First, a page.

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As a database guy, I hope my design-n00B question isn't noise!

I have some moderately complex data for which I want to generate (2-D) graphic representations on demand and also at intervals. I expect to use color but not subtle gradations.

I have generated GraphViz(.DOT) and I think I could generate SVG as well. I don't know what sort of libraries are available for generating graphs - I will be using Mac OS X or Linux. So I'm interested in suggestions for libraries or utilities as well.

I expect the primary consumption to be via Web. However, part of my audience is going to be printout-printout. Also, some of that audience will need PDF soft copy with these graphs embedded that can be printed remotely.

I'm prejudiced towards scalable formats, so I resist the ubiquitous PNG and JPEG. I'm also skeptical of using PDF which feels too cluttered and clunky. It seems that PDF also imposes a page size that I don't want constraining my graphics - but I could be wrong, of course!

So I'm strongly leaning towards generating SVG. Designers, I'm really ignorant of all the issues here, which is why I'm dropping in. Can you help me decide the format?

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Without a doubt SVG is the way to go for Graph/Reporting online. It'll render on the web at any size and at any pixel density (retina displays). Usually has a smaller file size than PNG, as its in XML format it'll gzip nicely. SVGs will always stay sharp, PNG will loose it's sharpness if its scaled up or down.

D3.js is amazing for rendering visualisations. It is a low level graphics api. Which makes it really flexible but also more complicated. As it doesn't render charts out of the box, but there are loads of examples. It can render to PDF from the browser example

There are alternatives for out the box bar charts if your requirements are minimal. One being chart.js

The imposed size restriction from PDF are required for the standard paper size A4. Your graphics will be scaled to fit when printed.

D3 has some good colour palettes for charting too. Colour selection can be tricky, to make sure colours don't appear brighter or stronger than surrounding colours.

If your pipeline can generate .csv or .json files, there are frontend tools to render these to charts. Else if graphviz can generate the svgs and you're happy with the results, that'll work perfectly fine too.

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I'm not sure that I have fully understood you final format for these graphs. Are they stand alone files that will be sent and viewed by users as a graphic file, or will they have additional narrative added in something like an MS Word document.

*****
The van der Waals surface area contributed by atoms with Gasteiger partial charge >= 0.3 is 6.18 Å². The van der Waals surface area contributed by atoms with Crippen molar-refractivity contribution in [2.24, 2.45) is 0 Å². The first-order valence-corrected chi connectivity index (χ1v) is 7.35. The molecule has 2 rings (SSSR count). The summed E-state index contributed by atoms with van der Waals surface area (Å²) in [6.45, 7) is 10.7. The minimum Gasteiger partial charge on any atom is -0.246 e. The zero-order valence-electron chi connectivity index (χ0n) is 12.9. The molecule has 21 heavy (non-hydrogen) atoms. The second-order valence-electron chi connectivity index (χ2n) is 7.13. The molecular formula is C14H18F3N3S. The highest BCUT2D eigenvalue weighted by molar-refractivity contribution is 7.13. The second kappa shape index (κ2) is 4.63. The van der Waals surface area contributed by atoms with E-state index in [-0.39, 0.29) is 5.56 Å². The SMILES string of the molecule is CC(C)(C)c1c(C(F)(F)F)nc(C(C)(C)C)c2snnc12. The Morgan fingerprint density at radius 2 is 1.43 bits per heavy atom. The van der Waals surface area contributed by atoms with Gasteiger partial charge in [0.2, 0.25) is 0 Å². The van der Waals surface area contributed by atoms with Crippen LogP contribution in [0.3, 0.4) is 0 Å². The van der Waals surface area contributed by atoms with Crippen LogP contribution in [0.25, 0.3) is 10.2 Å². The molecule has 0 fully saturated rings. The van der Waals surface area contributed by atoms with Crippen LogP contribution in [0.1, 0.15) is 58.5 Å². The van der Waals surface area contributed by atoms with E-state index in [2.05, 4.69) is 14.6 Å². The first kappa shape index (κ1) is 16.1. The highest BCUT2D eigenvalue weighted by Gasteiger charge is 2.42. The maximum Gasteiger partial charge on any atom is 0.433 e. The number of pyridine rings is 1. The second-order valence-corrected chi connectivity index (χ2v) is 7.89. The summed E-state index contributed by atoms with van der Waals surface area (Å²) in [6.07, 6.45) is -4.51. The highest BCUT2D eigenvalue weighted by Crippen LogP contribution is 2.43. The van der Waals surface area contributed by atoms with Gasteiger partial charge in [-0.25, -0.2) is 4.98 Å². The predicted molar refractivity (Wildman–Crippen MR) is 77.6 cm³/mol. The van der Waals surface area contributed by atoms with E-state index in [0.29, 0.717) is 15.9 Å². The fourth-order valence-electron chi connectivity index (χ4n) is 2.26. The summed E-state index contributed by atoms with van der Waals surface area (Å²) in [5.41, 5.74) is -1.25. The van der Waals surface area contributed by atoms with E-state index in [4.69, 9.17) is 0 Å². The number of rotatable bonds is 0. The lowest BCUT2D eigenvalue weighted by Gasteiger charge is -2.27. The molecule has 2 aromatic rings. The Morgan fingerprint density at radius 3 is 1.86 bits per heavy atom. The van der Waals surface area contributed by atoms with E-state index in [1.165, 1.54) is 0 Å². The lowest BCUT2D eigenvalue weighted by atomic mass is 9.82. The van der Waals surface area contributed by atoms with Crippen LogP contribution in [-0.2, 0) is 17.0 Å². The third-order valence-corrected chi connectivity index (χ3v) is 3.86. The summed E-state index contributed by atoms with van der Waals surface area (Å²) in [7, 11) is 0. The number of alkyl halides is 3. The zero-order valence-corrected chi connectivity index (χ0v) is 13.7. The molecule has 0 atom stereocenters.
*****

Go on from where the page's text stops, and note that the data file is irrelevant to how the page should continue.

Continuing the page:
As a vector format .SVG is good for scaling without loss of quality, but in your situation how big are people going to want to enlarge these graphs. Is that an essential requirement? The problem with .SVGs, especially if you distribute them as a stand alone files is that they can only be used/seen in a limited number of applications - such as a browser. Should anybody ever want to embed your graph in an MS Word report then .SVG will be a problem.

If you want a format that is web and print ready and very widely accepted have you considered a high quality .JPG. Small file sizes, almost any application will recognise them and they should print OK for our users.

Tim

  • Thanks for your suggestion, Tim. There is narrative that will go with the graphics, mostly in Web, occasionally in PDF or PowerPoint or Word. Part of my question here (which I'm amending) is that I am not sure how best to generate the graphics data from my database. I've generated DOT (GraphViz) and SVG is also textual, other formats I'd probably need libraries running in *nix. – Andrew Wolfe Aug 29 '16 at 12:28
  • Unfortunately while svg scales in the borwser most browsers wont send the svg as vector to a printer. – joojaa Aug 29 '16 at 16:25
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When it comes to SVG I typically do inline and style accordingly but for any animations I use jQuery. Here is a good example: "Animated SVG – Event Map" as your question would lead me to you are referencing geographical data.

Since you stated you would be using a narrative the inline approach will allow you to build circular objects or use markers with a tooltip that would display the text associated with that marker. If you wanted to get technical code an id or any form of identifier as a data attribute to target.

For the download aspect, just create form button for the file:

<form method="get" action="foobar.pdf">
  <button type="submit">Download PDF</button>
</form>

However, all of this will depends on if you want your PDFs to be searchable text. If you do want your PDFs to help your SEO then look at:

and you can code the suggested button for downloading. In regards to PNG, unless you plan to support IE8 fallback I wouldn't worry about it but do note you could code inline SVG and PDF as a fallback if you're trying to reference several large PDFs and are worried about page loads taking a long time.

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